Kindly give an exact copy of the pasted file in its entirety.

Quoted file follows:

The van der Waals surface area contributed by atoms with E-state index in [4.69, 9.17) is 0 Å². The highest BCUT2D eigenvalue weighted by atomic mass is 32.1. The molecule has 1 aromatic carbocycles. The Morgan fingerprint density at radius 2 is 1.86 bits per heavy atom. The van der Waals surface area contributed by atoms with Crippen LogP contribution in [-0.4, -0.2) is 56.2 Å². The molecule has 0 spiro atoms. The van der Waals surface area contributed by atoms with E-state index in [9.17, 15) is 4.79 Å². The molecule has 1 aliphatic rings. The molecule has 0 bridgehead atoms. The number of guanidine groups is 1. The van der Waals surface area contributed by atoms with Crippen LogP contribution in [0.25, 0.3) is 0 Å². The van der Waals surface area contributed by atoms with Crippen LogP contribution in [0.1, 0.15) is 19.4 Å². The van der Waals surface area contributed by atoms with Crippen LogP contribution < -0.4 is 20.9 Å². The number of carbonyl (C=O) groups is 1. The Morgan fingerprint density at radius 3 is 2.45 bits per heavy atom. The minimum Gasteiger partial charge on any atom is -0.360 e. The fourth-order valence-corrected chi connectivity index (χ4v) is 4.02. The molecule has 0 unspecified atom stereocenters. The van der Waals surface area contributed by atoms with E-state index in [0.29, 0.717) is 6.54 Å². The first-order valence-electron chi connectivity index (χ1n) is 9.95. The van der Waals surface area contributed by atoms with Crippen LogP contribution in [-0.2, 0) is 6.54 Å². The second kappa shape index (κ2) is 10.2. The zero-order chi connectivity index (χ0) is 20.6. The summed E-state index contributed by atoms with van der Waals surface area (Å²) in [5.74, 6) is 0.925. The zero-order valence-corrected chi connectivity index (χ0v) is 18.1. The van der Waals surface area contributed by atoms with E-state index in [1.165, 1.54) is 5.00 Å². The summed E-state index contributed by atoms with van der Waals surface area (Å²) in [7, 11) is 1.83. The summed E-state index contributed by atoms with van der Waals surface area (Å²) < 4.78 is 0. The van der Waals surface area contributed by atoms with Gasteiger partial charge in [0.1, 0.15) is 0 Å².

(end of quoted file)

The van der Waals surface area contributed by atoms with E-state index in [4.69, 9.17) is 0 Å². The highest BCUT2D eigenvalue weighted by atomic mass is 32.1. The molecule has 1 aromatic carbocycles. The Morgan fingerprint density at radius 2 is 1.86 bits per heavy atom. The van der Waals surface area contributed by atoms with Crippen LogP contribution in [-0.4, -0.2) is 56.2 Å². The molecule has 0 spiro atoms. The van der Waals surface area contributed by atoms with E-state index in [9.17, 15) is 4.79 Å². The molecule has 1 aliphatic rings. The molecule has 0 bridgehead atoms. The number of guanidine groups is 1. The van der Waals surface area contributed by atoms with Crippen LogP contribution in [0.25, 0.3) is 0 Å². The van der Waals surface area contributed by atoms with Crippen LogP contribution in [0.1, 0.15) is 19.4 Å². The van der Waals surface area contributed by atoms with Crippen LogP contribution < -0.4 is 20.9 Å². The number of carbonyl (C=O) groups is 1. The Morgan fingerprint density at radius 3 is 2.45 bits per heavy atom. The minimum Gasteiger partial charge on any atom is -0.360 e. The fourth-order valence-corrected chi connectivity index (χ4v) is 4.02. The molecule has 0 unspecified atom stereocenters. The van der Waals surface area contributed by atoms with E-state index in [0.29, 0.717) is 6.54 Å². The first-order valence-electron chi connectivity index (χ1n) is 9.95. The van der Waals surface area contributed by atoms with Crippen LogP contribution in [-0.2, 0) is 6.54 Å². The second kappa shape index (κ2) is 10.2. The zero-order chi connectivity index (χ0) is 20.6. The summed E-state index contributed by atoms with van der Waals surface area (Å²) in [5.74, 6) is 0.925. The zero-order valence-corrected chi connectivity index (χ0v) is 18.1. The van der Waals surface area contributed by atoms with E-state index in [1.165, 1.54) is 5.00 Å². The summed E-state index contributed by atoms with van der Waals surface area (Å²) in [7, 11) is 1.83. The summed E-state index contributed by atoms with van der Waals surface area (Å²) < 4.78 is 0. The van der Waals surface area contributed by atoms with Gasteiger partial charge in [0.1, 0.15) is 0 Å².